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Embrace negative space
The proper use of negative space is often overlooked by beginner and advanced designers alike. What is negative space (or “white space”)? It’s the space in your design that’s not occupied by any visual or written element. A design piece that doesn’t incorporate enough negative space is like a sentence with no spaces – itisdifficulttocomprehend.
Jan Tischold, one the most influential typographers in history, stresses this importance: “White space is to be regarded as an active element, not a passive background.” The effective use of negative space is just as crucial as the design itself. Don’t believe me? It’s scientifically proven that white space improves legibility and comprehension. Consider white space at every stage of your design.
Try It Yourself
Learning to effectively use white space won’t happen overnight. You’ll have to try out many different options to find what works for each design. First, I’d recommend reading some of the articles on this reading list, compiled by David Kadavy of Design For Hackers. Then, try and put some of these theories into action.
Remember, there’s no hard-and-fast rule to using white space. It takes practice. Eventually, you’ll find that exercises in resizing elements in your composition and changing the layout will lead to a natural understanding of the amount of breathing room required.
Images: Google search
We are reminded by Joe Pulizzi of Content Marketing Institute that content without design is just stuff! But, we should also note that design without content is hardly more than an empty page.
So, when the client asks to design a layout for content to be inserted later, you might consider the following responses.
The designer is thinking – “Of course, not a problem at all. You have no content whatsoever, no idea about colors, not a slogan and not even a title idea. I’ll have absolutely no idea what it should look like. Maybe I could insert some doll faces and curly cues and mock up the text in Comic Sans. I’m sure that will work perfectly with what you had in mind, Right?”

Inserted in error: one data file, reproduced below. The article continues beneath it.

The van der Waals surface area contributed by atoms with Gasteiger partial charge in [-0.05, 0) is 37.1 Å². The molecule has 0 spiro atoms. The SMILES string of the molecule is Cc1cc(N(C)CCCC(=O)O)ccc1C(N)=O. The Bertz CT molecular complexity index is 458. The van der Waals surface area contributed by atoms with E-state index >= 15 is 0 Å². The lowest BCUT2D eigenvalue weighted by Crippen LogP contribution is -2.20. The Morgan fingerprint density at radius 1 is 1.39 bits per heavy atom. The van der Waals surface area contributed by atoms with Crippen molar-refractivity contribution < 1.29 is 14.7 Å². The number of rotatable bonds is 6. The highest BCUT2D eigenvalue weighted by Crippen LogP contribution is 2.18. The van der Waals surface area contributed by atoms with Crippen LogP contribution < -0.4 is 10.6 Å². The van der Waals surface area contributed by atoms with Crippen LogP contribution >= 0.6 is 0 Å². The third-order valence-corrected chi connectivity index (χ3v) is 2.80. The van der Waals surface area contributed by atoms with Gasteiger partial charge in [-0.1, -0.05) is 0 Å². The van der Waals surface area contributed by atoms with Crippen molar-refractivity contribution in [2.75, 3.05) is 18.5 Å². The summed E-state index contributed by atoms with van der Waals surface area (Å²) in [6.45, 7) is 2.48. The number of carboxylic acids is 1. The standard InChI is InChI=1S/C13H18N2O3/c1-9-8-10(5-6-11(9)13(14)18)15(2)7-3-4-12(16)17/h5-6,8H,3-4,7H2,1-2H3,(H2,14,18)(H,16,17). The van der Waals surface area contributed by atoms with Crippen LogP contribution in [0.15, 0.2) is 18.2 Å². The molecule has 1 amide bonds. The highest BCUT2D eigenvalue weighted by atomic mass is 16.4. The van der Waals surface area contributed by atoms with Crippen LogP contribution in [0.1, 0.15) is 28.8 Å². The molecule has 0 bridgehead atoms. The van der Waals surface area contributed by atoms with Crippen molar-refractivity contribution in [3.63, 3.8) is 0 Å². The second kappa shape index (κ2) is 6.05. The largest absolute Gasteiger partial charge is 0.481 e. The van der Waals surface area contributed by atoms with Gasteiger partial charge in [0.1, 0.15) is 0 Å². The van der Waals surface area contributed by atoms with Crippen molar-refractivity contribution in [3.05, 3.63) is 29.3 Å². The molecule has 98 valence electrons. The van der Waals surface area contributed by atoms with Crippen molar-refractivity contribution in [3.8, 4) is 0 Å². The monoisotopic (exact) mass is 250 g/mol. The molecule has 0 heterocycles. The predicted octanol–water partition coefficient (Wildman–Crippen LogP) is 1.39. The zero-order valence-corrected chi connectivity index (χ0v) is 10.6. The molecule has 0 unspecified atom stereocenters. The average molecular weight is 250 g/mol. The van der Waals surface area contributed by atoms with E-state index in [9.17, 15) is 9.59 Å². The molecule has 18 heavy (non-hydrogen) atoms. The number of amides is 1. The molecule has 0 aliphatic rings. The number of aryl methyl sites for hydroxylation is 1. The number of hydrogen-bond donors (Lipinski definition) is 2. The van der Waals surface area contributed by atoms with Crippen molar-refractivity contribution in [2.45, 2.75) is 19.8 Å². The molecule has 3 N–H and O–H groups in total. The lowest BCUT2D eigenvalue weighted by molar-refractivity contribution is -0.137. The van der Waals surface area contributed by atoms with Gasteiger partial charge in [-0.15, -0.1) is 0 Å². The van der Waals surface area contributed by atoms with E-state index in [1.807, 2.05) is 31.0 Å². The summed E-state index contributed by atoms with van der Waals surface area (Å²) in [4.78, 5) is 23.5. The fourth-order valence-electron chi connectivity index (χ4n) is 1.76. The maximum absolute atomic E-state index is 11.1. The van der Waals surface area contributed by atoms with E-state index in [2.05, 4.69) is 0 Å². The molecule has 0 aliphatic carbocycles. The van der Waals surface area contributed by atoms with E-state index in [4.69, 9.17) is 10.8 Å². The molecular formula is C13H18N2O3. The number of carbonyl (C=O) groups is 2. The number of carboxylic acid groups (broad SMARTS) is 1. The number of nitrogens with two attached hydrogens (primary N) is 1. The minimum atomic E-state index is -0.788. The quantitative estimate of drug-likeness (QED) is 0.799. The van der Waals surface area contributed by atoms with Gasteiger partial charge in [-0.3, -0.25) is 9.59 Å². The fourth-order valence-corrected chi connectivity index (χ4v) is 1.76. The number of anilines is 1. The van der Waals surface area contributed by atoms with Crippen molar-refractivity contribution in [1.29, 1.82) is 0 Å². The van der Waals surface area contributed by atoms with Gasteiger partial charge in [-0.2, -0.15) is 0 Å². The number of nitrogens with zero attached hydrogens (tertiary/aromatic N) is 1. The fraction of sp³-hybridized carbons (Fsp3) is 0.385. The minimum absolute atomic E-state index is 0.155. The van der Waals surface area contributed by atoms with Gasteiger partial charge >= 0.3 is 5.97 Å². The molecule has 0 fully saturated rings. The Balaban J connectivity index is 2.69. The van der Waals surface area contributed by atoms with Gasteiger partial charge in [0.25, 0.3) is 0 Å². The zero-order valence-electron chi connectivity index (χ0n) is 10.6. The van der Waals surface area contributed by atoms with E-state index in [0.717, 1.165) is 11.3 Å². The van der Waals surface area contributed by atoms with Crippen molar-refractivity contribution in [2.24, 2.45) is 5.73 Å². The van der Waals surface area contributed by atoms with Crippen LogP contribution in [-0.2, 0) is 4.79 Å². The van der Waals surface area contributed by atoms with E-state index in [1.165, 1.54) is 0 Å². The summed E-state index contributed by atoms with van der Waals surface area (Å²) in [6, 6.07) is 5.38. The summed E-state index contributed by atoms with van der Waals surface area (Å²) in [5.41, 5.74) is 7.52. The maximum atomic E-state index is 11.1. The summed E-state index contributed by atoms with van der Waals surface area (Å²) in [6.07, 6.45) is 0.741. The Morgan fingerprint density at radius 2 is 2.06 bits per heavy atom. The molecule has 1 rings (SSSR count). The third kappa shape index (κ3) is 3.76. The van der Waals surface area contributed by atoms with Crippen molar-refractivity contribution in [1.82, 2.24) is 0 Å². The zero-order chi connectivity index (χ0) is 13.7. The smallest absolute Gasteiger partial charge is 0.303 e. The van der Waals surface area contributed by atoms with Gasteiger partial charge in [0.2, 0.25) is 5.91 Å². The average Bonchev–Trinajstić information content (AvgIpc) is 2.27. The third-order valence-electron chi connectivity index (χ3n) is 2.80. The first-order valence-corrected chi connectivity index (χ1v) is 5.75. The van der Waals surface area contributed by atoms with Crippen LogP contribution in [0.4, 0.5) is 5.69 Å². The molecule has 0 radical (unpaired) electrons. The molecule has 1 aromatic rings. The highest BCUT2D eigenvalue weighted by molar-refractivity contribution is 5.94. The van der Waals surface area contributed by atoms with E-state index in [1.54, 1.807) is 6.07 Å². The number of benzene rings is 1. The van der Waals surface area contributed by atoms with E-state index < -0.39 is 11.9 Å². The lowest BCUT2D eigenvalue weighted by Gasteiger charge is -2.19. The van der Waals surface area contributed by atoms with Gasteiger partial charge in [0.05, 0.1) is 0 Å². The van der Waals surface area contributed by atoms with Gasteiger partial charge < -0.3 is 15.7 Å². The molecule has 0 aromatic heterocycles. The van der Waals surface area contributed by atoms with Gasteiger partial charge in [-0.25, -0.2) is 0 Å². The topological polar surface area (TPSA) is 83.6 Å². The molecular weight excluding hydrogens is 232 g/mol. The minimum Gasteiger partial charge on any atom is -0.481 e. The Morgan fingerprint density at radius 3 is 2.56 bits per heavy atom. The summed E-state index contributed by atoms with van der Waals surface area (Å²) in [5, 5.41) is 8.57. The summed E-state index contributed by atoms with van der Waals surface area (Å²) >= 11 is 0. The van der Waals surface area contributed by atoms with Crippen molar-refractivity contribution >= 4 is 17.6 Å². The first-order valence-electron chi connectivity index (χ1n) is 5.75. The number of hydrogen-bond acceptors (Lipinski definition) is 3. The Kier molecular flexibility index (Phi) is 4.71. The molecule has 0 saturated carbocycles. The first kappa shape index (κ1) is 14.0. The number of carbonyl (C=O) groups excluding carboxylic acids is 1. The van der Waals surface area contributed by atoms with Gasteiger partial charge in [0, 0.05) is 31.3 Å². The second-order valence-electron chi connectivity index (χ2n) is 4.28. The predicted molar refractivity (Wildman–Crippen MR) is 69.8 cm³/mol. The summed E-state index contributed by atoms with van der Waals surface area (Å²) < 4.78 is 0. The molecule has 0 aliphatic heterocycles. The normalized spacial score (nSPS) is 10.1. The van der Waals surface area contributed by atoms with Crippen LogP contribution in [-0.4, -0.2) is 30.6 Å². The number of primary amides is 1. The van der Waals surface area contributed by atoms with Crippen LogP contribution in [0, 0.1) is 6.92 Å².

What we really want to say is, “Go elsewhere and stop wasting my time!”
However, to be civil and polite, “I do need to know what the content will be and what objectives you have in mind before an actual layout template can be designed.”
“Design is the application of intent – the opposite of happenstance and an antidote to accident.”
Robert L. Peters
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Rest assured, graphic designers are professionals and can handle your criticisms. We do realize that you won’t find everything flowers and sunshine on the first few drafts. However, we did sweat and cry over that project, so just please be considerate. And be specific. Vagueness, cliches or overused feedback simply doesn’t help. If I hear “make it pop” one more time, really I just might pop a cap! Okay, maybe not quite. But cliches can sure send my head into a spin.
Rather than saying, “make the logo bigger,” try using phrases such as, “The logo needs more emphasis.” Or “The logo is difficult to see.” Solid feedback will endear you to your graphic designer as their best client ever and your design project will be all the more successful and strong.